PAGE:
Skip to content

County lawyers move to dismiss ‘Banditos’ lawsuit


Plaintiffs allege ‘tribute payments’ to gang

By OW Staff

Almost three-and-a-half years after the case was filed, lawyers for Los Angeles County are seeking dismissal of all claims made by eight sheriff’s deputies who allege they were pressured to quit or leave the East Los Angeles Station by members of a clique of mostly Latino deputies known as the Banditos.

“The undisputed facts show no adverse employment action, no discrimination, no severe or pervasive harassment, no retaliation, no outrageous conduct, no severe emotional distress, no violent threats, no duty of care, no assault or battery in the course of employment, and no deprivation of rights,” county attorneys argue in court papers filed on Feb. 17 with Los Angeles Superior Court Judge Yolanda Orozco, who is scheduled to hear the county’s motion March 6.

The plaintiffs are Deputies Art Hernandez; Alfred Gonzalez; Benjamin Zaredini; David Casas; Louis Granados; Mario Contreras; Oscar Escobedo; and Ariela Lemus. They seek unspecified damages on allegations that include racial discrimination; harassment; assault; battery; intentional infliction of emotional distress; and civil rights violations.

The plaintiffs’ lawsuit, originally filed in September 2019, names as defendants Los Angeles County; Rafael “Rene” Munoz; Gregory Rodriguez; David Silverio; and Michael Hernandez. The suit deals in large part with the events that allegedly occurred during a September 2018 training session at Kennedy Hall, an East Los Angeles event venue, at which the plaintiffs maintain the individual defendants violently attacked them.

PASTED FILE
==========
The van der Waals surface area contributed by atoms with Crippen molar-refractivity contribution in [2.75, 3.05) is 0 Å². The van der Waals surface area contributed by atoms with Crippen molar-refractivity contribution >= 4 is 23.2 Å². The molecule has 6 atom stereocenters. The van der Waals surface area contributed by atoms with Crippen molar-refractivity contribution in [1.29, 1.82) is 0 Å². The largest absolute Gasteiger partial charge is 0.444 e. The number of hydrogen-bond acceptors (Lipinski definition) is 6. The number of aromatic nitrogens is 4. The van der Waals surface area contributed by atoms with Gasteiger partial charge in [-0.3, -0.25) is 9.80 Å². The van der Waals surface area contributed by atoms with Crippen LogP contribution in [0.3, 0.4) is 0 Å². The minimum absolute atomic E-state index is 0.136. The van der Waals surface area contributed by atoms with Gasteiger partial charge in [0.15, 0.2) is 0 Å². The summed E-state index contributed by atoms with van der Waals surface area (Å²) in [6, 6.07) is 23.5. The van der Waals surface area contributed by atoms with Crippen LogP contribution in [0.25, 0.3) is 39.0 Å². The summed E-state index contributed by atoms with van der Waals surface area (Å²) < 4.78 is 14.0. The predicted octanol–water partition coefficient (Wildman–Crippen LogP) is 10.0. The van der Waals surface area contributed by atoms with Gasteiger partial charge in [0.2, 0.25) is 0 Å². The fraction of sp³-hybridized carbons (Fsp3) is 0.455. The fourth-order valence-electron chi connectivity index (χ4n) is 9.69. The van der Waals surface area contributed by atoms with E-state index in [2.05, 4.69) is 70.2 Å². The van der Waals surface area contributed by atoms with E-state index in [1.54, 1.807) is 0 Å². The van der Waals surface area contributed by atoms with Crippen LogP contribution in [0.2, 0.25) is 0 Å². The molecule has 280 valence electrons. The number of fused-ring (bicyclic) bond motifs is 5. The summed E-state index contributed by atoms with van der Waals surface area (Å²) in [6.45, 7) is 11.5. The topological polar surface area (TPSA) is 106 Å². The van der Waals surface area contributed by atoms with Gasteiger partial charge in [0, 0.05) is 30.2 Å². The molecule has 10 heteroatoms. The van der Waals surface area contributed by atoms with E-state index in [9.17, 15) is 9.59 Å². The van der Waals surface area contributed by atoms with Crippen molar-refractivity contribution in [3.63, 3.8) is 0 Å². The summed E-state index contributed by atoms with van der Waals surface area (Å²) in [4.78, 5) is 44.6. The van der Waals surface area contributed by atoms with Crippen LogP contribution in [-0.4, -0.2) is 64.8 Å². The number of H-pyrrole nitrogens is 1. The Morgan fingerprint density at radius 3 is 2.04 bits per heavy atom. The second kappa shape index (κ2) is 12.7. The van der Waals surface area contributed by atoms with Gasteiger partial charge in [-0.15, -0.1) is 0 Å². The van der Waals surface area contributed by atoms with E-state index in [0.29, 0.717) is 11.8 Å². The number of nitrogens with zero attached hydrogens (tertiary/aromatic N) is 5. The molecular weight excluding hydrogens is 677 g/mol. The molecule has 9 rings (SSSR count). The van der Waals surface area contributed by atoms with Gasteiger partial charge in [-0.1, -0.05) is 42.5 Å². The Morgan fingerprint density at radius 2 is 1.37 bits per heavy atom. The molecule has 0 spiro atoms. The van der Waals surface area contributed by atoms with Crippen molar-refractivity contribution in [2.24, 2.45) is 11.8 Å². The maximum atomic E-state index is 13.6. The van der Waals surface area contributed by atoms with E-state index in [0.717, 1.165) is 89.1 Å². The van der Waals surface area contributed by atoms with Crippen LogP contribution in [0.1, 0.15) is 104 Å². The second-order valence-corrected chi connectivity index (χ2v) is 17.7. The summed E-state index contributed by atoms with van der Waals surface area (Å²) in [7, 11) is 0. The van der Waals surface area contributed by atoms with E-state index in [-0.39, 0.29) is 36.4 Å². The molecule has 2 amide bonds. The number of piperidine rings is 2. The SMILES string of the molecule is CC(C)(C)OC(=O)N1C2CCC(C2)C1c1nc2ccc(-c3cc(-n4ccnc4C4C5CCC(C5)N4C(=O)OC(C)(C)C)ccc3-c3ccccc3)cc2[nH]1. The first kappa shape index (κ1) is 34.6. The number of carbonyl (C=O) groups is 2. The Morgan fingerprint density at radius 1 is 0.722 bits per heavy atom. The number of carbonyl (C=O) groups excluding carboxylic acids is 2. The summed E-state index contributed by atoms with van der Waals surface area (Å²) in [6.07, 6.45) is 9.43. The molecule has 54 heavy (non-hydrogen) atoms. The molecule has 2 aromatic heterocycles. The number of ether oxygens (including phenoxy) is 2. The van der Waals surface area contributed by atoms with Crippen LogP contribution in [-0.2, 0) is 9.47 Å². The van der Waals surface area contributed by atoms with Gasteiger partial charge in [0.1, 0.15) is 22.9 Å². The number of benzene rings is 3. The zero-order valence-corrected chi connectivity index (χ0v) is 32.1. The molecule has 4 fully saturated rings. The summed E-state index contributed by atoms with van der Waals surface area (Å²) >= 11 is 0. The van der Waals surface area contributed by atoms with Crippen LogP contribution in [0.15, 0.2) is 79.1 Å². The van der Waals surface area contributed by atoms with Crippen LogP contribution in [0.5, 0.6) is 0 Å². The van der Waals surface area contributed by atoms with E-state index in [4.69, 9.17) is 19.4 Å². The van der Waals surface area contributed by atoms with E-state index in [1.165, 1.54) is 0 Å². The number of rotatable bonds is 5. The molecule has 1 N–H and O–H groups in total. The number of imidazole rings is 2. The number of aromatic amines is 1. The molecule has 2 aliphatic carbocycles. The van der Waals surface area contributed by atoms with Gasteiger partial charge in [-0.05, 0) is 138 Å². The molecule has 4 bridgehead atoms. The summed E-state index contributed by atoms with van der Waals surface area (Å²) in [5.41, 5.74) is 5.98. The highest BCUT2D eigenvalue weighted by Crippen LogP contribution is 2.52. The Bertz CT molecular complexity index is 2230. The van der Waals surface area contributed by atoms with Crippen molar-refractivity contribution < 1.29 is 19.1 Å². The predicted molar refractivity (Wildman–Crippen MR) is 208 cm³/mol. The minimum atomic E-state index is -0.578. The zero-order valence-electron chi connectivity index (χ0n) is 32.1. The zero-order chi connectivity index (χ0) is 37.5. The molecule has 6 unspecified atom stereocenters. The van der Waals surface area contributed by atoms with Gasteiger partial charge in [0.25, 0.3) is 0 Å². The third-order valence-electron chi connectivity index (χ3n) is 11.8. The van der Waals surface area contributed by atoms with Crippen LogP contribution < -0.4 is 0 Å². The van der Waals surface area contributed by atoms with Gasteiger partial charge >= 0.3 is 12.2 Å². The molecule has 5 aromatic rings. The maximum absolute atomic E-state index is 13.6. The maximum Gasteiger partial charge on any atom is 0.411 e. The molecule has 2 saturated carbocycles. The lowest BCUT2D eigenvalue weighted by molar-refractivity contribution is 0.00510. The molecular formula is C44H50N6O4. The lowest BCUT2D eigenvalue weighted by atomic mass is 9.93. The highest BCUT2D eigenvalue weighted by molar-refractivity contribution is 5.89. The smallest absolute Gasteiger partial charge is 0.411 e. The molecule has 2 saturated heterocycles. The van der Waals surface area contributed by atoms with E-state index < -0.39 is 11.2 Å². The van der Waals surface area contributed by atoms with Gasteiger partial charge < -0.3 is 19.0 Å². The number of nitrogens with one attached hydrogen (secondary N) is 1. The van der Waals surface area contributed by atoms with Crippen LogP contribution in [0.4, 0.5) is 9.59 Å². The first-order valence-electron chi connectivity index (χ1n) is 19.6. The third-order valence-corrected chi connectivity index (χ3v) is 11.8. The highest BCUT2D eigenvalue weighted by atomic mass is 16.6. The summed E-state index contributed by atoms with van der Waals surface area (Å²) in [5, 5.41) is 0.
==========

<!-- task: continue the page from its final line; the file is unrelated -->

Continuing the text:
Banditos gang members “sucker-punched” Art Hernandez and “knocked him out cold,” then kicked him while he was unconscious and unable to defend himself, according to the plaintiffs’ court papers. The suit alleges the assailants also grabbed Escobedo from behind twice and choked him unconscious in a manner that could have killed him.

The plaintiffs were threatened and bullied in attempts to get them to conform to a “corrupt culture,” were denied needed backup on dangerous calls, and were “shaken down” and ordered to pay taxes to the gang, according to the suit. Some plaintiffs allege they were hit and choked unconscious.

But in their court papers, county attorneys argue the county is not responsible for anything that allegedly happened to the plaintiffs at Kennedy Hall.